The function will continue recursing until it’s exhausted all options, either by hitting an empty cell or the edge of the board. At that point, we return to the main “brute force” loop to handle our results.

If our accumulator has more than three tiles, then this was a successful match. If not, then we’ve tested one or two tiles, but we don’t need to take action:

// Continued from MatchAndClear() above...

       if (collector.Count >= 3)
       {
         foreach (GameTile tile in collector)
         {
           ClearTile(tile.Column, tile.Row);
           clearedTiles = true;
           Soundboard.PlayClear();
         }
       }
       currentTile = null;
       collector.Clear ();
     }
   }

   if (clearedTiles)
   {
     SettleBlocks(board)
   }
 }

Here, as we’ll discuss later, I’m simply triggering some animations. The simplest approach, though, is to loop through our accumulator and call DestroyObject on each matching tile’s game object. That kills two birds with one stone: the in-game objects are gone, and the cells in our board state are set to null.

Dropping tiles

Dropping a tile

Dropping a tile

Certain changes–dropping a tile or clearing tiles, in this case–can leave unsupported tiles which must be resolved (if those are the rules of our puzzle game, of course). This is actually a really simple algorithm.

We’ll go column-by-column this time, then row-by-row. The order is important here.

In each column, we’ll work our way up from the bottom until we find an empty cell. Then, we’ll make a note of that cell. The next time we find a tile, we’ll simply shift it down to that location and add one to our “empty cell” index:

 static int? firstEmpty;
 public static void SettleBlocks(GameTile[,] board)
 {
   for (int x = 0; x < BoardSize; x++)
   {
     firstEmpty = null;
     for (int y = 0; y < BoardSize; y++)
     {
       if (board[x, y] == null && !firstEmpty.HasValue)
       {
         firstEmpty = y;
       }
       else if (firstEmpty.HasValue && board[x, y] != null)
       {
         board[x, firstEmpty.Value] = board[x, y];
         board[x, y] = null;
         firstEmpty++;
       }
     }
   }
   UpdateIndexes(false);
 }

When you’re done, don’t forget to call your matching function again. It’s entirely likely that dropping tiles has created some empty rows.

In fact, if we were scoring points, this would make it easy to award combo bonuses or multipliers. All of these repetitions of dropping and clearing blocks are just recursions of that first call that was triggered by a player action. We could tell both how many total matches resulted from a player action, and how many levels of “chaining” were required for each action.

Animations

This is a working game, but it’s not intuitive, primarily because we have no animations. Tiles disappear, then reappear on lower rows. It’s hard to figure out what’s really going on unless you’re watching closely.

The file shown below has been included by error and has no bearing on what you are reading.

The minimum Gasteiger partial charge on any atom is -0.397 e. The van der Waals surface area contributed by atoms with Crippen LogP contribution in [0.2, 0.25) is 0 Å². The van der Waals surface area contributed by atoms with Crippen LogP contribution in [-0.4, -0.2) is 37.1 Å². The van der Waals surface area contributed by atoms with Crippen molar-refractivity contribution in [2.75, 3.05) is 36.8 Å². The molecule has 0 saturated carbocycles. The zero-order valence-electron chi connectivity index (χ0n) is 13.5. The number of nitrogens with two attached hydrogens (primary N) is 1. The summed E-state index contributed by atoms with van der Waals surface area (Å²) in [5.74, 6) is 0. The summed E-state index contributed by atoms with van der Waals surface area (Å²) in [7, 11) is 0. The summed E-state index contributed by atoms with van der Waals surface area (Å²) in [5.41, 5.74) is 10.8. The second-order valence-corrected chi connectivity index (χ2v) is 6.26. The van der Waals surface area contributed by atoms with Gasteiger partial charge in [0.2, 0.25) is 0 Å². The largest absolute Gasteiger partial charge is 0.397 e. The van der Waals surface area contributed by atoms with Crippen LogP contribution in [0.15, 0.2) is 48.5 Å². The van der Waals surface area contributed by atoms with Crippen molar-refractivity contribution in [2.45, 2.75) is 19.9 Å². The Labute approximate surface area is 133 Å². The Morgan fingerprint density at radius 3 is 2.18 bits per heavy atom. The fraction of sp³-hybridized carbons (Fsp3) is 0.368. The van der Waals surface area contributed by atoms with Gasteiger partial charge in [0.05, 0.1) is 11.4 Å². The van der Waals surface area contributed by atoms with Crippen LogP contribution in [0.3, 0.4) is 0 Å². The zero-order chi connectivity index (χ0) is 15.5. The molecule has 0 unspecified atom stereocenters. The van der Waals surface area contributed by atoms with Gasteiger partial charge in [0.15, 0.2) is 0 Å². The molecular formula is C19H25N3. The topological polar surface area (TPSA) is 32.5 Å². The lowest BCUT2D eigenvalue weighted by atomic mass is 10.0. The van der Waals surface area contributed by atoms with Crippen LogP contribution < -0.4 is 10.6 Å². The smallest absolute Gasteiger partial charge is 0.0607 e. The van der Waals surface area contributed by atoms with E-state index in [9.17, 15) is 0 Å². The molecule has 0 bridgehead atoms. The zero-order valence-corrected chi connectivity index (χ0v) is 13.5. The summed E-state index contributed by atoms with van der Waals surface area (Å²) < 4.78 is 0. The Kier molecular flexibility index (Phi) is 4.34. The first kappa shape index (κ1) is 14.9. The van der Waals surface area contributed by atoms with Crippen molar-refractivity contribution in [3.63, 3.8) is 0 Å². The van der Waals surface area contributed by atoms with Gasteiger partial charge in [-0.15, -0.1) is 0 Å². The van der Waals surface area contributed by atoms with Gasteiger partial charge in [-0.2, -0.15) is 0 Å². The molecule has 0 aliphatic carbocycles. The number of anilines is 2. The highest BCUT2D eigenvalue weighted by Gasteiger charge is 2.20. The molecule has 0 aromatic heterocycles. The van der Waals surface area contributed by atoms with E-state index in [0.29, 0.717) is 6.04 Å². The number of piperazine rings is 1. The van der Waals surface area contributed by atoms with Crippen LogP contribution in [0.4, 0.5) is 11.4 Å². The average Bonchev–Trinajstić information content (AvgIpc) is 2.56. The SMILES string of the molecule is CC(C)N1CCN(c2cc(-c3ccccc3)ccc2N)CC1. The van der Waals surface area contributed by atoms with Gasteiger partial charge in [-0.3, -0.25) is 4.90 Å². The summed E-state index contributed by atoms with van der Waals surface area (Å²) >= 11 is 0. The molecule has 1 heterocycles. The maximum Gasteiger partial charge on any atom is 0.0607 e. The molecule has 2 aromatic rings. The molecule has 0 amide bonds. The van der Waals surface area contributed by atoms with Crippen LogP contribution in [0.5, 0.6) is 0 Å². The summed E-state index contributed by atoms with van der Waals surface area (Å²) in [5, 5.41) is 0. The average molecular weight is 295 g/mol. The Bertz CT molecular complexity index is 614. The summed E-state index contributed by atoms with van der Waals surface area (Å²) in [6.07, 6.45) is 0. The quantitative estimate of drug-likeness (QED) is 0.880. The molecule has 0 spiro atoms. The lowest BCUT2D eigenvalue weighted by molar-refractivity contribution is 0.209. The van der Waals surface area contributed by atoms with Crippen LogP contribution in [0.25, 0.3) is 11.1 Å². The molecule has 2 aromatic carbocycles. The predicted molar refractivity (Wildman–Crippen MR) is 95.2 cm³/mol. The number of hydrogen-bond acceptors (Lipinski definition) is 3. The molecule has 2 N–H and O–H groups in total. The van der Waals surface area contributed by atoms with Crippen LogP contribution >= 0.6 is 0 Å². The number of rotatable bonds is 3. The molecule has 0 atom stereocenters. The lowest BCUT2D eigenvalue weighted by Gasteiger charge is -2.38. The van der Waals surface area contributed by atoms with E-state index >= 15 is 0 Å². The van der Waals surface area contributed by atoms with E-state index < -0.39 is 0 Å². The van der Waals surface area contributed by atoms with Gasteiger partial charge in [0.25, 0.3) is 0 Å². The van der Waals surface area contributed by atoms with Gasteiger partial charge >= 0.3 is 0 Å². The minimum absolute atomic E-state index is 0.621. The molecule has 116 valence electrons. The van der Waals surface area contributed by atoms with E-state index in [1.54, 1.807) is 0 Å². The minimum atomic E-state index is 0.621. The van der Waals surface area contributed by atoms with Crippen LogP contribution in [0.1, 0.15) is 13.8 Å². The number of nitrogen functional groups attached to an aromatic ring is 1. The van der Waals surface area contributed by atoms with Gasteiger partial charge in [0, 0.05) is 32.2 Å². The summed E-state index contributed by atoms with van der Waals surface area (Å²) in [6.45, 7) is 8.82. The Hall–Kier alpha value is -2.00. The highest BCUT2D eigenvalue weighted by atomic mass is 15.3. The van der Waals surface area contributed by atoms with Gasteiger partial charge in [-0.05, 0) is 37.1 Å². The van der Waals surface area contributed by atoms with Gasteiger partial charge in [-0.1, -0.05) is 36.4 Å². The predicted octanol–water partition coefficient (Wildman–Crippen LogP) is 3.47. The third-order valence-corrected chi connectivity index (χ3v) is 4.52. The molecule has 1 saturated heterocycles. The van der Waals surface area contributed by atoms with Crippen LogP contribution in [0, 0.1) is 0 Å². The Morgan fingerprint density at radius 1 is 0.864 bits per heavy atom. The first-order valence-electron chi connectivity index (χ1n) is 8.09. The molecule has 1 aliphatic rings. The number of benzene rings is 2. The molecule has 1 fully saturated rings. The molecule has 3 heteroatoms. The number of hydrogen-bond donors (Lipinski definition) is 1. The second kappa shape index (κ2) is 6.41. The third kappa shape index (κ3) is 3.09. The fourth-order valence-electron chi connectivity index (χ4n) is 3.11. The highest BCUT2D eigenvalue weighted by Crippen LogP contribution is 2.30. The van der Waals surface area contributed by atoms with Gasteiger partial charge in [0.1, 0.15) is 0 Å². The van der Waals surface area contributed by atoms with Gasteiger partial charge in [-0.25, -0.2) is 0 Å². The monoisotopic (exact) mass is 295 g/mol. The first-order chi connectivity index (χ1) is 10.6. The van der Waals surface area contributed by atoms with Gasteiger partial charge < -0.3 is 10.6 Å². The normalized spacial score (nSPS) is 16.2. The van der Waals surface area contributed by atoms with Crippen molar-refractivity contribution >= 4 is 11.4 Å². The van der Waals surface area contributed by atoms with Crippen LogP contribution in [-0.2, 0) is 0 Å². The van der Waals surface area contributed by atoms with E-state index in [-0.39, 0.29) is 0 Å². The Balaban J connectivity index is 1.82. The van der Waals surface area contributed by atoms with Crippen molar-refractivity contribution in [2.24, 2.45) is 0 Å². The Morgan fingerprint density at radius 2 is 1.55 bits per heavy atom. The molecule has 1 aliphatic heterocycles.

This is tricky to do. Game objects are always a representation of game state, so our tiles are always laid out on a grid. Tiles are always in one space or another; so a tile might be in row 1 or row 2, but it’s never in row 1.5.

What’s the trick? We should never be manipulating the game board and animating at the same time. Think about how Tetris or Dr. Mario work–you don’t drop the next tile until everything has had a chance to settle. This gives a brief reprieve for the player, but it also ensure we don’t have any weird race conditions or interactions.

As an aside, I recommend creating a “game state” enumeration whenever you start a new project. I’ve never written a game where I didn’t need to know whether the game was in play, paused, showing a menu, in dialogue… I could go on. Best to plan for it early–that way you can ensure that every line of code you write tests that it should be running in this state.

Admittedly, my implementation is kludgy, but here’s the basic idea–when we clear or drop a tile, we trigger a state change. Each GameTile object knows how to handle this state change, and (more importantly) it knows when to tell the gameboard that it’s finished with its animation:

 void Update () {
   if (GameState.Mode == GameState.GameMode.Falling && Row != LastRow)
   {
     targetY = (Row * Board.TileSize) - Board.WorldOffset;

     tmpPos = _t.position;
     tmpPos.y -= FallSpeed * Time.deltaTime;
     if (tmpPos.y <= targetY)
     {
       Board.fallingBlocks.Remove(this);
       UpdatePosition();
       Soundboard.PlayDrop();
     }
   }
 }

When a clear animation finishes, the game needs to check if it should be dropping tiles:

 private static float timer;
 private const float DisappearTimer = 0.667f;
 void Update()
 {
   if (GameState.Mode == GameState.GameMode.Disappearing)
   {
     timer -= Time.deltaTime;
     if (timer <= 0)
     {
       GameState.Mode = GameState.GameMode.Playing;
       SettleBlocks(Tiles);
     }
   }

When the drop animation finishes, it needs to check for matches:

   if (GameState.Mode == GameState.GameMode.Falling && fallingBlocks.Count == 0)
   {
     GameState.Mode = GameState.GameMode.Playing;
     MatchAndClear(Tiles);
   }
 }

This cycle repeats until we finally don’t have any more matches, and then the game can go back to doing its thing.

  • Jordan Morris

    Thanks for the help!